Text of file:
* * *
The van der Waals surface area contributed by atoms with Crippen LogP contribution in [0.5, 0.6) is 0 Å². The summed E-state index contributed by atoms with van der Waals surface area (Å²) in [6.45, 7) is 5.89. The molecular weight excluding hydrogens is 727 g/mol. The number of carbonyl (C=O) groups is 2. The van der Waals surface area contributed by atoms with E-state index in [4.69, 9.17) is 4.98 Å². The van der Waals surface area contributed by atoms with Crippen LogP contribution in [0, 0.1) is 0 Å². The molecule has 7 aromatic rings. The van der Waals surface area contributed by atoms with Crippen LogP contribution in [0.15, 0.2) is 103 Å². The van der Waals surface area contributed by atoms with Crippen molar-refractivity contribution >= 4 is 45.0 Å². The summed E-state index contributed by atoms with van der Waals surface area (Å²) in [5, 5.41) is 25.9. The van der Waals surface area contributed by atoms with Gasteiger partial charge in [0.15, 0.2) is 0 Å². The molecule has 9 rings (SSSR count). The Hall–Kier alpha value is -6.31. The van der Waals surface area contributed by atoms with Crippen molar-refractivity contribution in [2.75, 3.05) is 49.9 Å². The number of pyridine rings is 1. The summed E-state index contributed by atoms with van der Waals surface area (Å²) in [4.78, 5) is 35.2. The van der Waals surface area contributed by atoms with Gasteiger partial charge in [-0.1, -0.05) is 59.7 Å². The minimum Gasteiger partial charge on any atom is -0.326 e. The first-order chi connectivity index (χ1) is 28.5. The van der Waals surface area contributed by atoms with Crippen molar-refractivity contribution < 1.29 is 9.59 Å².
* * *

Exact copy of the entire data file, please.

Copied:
The van der Waals surface area contributed by atoms with Crippen LogP contribution in [0.5, 0.6) is 0 Å². The summed E-state index contributed by atoms with van der Waals surface area (Å²) in [6.45, 7) is 5.89. The molecular weight excluding hydrogens is 727 g/mol. The number of carbonyl (C=O) groups is 2. The van der Waals surface area contributed by atoms with E-state index in [4.69, 9.17) is 4.98 Å². The van der Waals surface area contributed by atoms with Crippen LogP contribution in [0, 0.1) is 0 Å². The molecule has 7 aromatic rings. The van der Waals surface area contributed by atoms with Crippen LogP contribution in [0.15, 0.2) is 103 Å². The van der Waals surface area contributed by atoms with Crippen molar-refractivity contribution >= 4 is 45.0 Å². The summed E-state index contributed by atoms with van der Waals surface area (Å²) in [5, 5.41) is 25.9. The van der Waals surface area contributed by atoms with Gasteiger partial charge in [0.15, 0.2) is 0 Å². The molecule has 9 rings (SSSR count). The Hall–Kier alpha value is -6.31. The van der Waals surface area contributed by atoms with Crippen molar-refractivity contribution in [2.75, 3.05) is 49.9 Å². The number of pyridine rings is 1. The summed E-state index contributed by atoms with van der Waals surface area (Å²) in [4.78, 5) is 35.2. The van der Waals surface area contributed by atoms with Gasteiger partial charge in [-0.1, -0.05) is 59.7 Å². The minimum Gasteiger partial charge on any atom is -0.326 e. The first-order chi connectivity index (χ1) is 28.5. The van der Waals surface area contributed by atoms with Crippen molar-refractivity contribution < 1.29 is 9.59 Å².